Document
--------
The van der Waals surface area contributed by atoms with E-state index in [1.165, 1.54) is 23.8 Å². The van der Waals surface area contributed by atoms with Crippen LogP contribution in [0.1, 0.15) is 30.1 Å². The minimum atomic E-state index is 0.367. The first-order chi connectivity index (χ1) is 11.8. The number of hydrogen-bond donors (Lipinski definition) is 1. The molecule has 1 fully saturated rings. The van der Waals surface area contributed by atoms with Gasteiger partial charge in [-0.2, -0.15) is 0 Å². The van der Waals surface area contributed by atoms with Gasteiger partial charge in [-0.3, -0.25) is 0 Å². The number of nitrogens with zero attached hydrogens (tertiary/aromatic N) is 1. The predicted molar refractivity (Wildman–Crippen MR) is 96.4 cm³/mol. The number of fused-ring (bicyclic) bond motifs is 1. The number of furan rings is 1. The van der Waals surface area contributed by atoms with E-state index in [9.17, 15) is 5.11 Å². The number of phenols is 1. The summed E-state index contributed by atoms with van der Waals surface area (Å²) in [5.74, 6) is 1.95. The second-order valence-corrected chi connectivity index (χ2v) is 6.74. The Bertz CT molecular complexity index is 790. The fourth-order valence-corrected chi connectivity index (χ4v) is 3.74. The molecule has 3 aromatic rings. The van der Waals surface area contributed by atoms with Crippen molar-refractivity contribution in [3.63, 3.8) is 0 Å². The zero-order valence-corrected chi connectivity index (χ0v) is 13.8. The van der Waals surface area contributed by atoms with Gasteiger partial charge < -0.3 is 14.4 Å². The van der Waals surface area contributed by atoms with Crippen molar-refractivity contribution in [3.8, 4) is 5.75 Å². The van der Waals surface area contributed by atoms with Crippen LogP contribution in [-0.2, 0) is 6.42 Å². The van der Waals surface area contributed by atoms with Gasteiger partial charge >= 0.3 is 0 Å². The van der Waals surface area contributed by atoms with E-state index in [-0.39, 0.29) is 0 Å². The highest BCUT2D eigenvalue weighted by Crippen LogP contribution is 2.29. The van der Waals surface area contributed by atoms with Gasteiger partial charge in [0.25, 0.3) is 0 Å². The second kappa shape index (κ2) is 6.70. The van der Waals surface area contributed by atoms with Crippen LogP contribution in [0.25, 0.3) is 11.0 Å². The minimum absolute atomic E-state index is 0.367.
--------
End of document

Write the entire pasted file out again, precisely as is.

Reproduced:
The van der Waals surface area contributed by atoms with E-state index in [1.165, 1.54) is 23.8 Å². The van der Waals surface area contributed by atoms with Crippen LogP contribution in [0.1, 0.15) is 30.1 Å². The minimum atomic E-state index is 0.367. The first-order chi connectivity index (χ1) is 11.8. The number of hydrogen-bond donors (Lipinski definition) is 1. The molecule has 1 fully saturated rings. The van der Waals surface area contributed by atoms with Gasteiger partial charge in [-0.2, -0.15) is 0 Å². The van der Waals surface area contributed by atoms with Gasteiger partial charge in [-0.3, -0.25) is 0 Å². The number of nitrogens with zero attached hydrogens (tertiary/aromatic N) is 1. The predicted molar refractivity (Wildman–Crippen MR) is 96.4 cm³/mol. The number of fused-ring (bicyclic) bond motifs is 1. The number of furan rings is 1. The van der Waals surface area contributed by atoms with E-state index in [9.17, 15) is 5.11 Å². The number of phenols is 1. The summed E-state index contributed by atoms with van der Waals surface area (Å²) in [5.74, 6) is 1.95. The second-order valence-corrected chi connectivity index (χ2v) is 6.74. The Bertz CT molecular complexity index is 790. The fourth-order valence-corrected chi connectivity index (χ4v) is 3.74. The molecule has 3 aromatic rings. The van der Waals surface area contributed by atoms with Crippen molar-refractivity contribution in [3.63, 3.8) is 0 Å². The zero-order valence-corrected chi connectivity index (χ0v) is 13.8. The van der Waals surface area contributed by atoms with Gasteiger partial charge < -0.3 is 14.4 Å². The van der Waals surface area contributed by atoms with Crippen molar-refractivity contribution in [3.8, 4) is 5.75 Å². The van der Waals surface area contributed by atoms with Crippen LogP contribution in [-0.2, 0) is 6.42 Å². The van der Waals surface area contributed by atoms with Gasteiger partial charge >= 0.3 is 0 Å². The van der Waals surface area contributed by atoms with E-state index in [-0.39, 0.29) is 0 Å². The highest BCUT2D eigenvalue weighted by Crippen LogP contribution is 2.29. The van der Waals surface area contributed by atoms with Gasteiger partial charge in [0.25, 0.3) is 0 Å². The second kappa shape index (κ2) is 6.70. The van der Waals surface area contributed by atoms with Crippen LogP contribution in [0.25, 0.3) is 11.0 Å². The minimum absolute atomic E-state index is 0.367.